This Alaskan Glacier Is Moving 100 Times Faster Than Usual
One of the glaciers on Alaska’s Denali mountain has started to “surge.” The Muldrow Glacier is moving 10-100 times faster than usual, which is about three feet per hour. About 1% of glaciers “surge,” which are short periods where glaciers advance quickly.
Geologist Chad Hults has been on the glacier to study it during this surge period. He talks about how the glacier’s geometry and hydrology contribute to this surge period.
You can listen to the haunting sounds the glacier makes as it moves below. This was recorded on the main stem of the glacier. “It was snow covered, so it is very quiet, but there is constant cracking and booming of the glacier,” says Hults. “And a Pika in the background.”
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Chad Hults is an Alaska regional geologist with the National Park Service in Anchorage, Alaska.
IRA FLATOW: Up in Alaska, one of the glaciers on Denali mountain has started to surge, and I mean really move. The Muldrow Glacier is slip sliding away 10 to 100 times faster than usual, about 3 feet per hour.
CHAD HULTS: You can’t necessarily to see it move, but you can see evidence of it moving.
IRA FLATOW: Chad Hults is the regional geologist for Alaska National Parks.
CHAD HULTS: It’s pushing up dirt mounds. You can hear the sounds of ice crashing almost constantly, so you should be able to see it if you sat there and had lunch.
IRA FLATOW: He flew out with his team and landed a helicopter on top of the cracked surface to study the glacier.
CHAD HULTS: And this glacier, in its normal state, looks very boring. It’s all covered with debris. It’s got a lot of melt ponds and channel flow on top of it. But then, now, it’s just like, woke up the dragon, and the thing is just raging down the mountain.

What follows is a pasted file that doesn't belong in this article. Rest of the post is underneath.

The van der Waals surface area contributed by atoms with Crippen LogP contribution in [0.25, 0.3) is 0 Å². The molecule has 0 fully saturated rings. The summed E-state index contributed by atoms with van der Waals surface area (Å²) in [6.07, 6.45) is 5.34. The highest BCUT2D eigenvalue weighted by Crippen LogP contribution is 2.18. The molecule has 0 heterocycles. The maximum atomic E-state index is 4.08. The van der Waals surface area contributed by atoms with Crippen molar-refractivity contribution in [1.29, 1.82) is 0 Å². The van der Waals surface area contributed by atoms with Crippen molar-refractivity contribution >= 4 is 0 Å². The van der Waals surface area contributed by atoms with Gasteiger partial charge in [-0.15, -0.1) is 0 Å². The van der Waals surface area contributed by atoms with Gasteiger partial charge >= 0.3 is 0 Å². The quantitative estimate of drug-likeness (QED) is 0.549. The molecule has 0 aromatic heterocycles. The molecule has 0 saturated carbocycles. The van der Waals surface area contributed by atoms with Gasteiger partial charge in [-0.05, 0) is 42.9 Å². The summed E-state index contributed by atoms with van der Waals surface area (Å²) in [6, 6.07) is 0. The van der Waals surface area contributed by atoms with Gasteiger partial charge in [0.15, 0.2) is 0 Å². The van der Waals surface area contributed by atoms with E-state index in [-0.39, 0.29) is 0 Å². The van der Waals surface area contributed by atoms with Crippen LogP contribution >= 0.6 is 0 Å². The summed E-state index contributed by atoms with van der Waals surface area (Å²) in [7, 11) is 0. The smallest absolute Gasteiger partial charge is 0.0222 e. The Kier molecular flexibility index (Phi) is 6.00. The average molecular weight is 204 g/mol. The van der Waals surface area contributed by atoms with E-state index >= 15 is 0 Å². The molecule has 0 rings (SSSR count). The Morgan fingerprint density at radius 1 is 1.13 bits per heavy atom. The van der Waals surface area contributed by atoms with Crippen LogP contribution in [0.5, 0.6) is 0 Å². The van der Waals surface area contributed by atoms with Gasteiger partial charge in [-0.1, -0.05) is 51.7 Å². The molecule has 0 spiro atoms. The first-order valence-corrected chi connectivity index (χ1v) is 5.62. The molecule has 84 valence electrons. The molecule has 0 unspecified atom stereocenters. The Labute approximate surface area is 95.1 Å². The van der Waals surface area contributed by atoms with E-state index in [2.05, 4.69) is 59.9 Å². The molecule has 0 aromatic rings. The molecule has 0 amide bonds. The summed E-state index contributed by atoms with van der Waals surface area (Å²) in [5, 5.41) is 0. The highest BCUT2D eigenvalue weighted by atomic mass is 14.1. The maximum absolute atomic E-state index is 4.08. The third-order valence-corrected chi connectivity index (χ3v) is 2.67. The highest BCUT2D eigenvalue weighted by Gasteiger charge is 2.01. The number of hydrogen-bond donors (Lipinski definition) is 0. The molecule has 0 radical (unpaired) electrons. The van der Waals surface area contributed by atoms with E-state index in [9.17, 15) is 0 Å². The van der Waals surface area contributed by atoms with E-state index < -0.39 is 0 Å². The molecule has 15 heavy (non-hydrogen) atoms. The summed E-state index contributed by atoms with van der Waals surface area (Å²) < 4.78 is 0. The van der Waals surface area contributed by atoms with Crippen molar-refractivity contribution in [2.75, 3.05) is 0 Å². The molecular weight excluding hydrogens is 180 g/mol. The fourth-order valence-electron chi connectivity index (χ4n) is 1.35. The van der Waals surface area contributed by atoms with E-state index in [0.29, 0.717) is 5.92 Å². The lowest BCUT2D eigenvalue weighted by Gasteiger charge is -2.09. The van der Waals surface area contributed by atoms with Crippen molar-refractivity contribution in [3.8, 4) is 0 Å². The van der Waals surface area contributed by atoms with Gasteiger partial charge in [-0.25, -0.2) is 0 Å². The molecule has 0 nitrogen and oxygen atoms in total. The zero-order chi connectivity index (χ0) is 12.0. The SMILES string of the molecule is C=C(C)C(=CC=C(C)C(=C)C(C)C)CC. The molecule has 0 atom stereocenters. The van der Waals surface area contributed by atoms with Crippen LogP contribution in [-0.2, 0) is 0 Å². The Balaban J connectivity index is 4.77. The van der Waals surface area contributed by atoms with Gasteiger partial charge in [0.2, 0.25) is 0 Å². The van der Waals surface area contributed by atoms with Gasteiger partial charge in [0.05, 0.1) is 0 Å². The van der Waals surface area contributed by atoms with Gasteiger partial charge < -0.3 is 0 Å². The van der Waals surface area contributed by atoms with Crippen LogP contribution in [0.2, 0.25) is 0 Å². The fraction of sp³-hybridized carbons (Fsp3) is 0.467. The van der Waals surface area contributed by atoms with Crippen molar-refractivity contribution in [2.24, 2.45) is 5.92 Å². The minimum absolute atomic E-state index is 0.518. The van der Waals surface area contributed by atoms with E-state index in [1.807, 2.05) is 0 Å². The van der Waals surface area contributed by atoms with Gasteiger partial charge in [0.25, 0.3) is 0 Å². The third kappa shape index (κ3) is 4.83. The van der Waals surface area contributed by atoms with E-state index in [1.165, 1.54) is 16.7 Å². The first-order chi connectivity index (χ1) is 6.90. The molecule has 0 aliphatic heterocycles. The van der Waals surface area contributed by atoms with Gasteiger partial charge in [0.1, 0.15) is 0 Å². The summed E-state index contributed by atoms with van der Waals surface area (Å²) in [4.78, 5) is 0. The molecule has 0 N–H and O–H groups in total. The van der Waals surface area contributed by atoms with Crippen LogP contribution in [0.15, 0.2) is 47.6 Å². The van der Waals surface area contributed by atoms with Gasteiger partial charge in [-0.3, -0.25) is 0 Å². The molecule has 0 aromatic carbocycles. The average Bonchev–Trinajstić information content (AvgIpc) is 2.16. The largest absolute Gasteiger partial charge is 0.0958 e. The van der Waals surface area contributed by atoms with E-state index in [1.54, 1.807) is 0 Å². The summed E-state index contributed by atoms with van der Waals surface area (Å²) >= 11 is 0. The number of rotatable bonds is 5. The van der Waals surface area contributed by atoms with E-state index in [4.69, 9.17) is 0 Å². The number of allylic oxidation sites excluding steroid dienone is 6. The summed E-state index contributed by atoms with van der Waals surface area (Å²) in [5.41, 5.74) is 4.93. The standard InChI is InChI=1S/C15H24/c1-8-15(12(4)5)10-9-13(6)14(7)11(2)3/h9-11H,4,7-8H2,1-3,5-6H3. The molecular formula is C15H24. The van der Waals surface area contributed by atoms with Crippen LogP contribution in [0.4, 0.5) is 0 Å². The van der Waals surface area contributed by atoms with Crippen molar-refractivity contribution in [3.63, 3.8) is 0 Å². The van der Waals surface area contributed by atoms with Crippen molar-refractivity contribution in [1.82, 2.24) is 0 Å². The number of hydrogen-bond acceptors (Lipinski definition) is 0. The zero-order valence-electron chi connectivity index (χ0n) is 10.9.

IRA FLATOW: About 1% of glaciers surge. Here’s what happens. Ice can dam up for long periods of time. The last time Muldrow surged was 64 years ago, so that’s nearly seven decades of ice buildup.
CHAD HULTS: And because you build up basically a hydrologic head in the glacier, it effectively floats the glacier with that water build up. Because you have so much potential energy in the upper reaches of the glacier, it just finally reaches a threshold and releases. All the water starts going to the base. It just basically lubricates the bottom of the glacier, and it just completely free flows until it releases that water in the end of the surge.
IRA FLATOW: Chad and his team use radar satellite data to figure out this surge started back in September. Chad calls this a once-in-a-lifetime, once-in-a-career event. He’s placing seismometers to capture the sounds of Muldrow to study how water is flowing through the glacier. These surges are a natural phenomenon and not due to climate change, says Hults, but because these events are so rare, the role climate change might have is unknown.
And yes, if you are in Alaska, you can view Muldrow on the move from a safe distance. If you can’t make it out there, you can see photos of Muldrow and hear sounds of the glacier from these seismometers all on our website at ScienceFriday.com/glacier.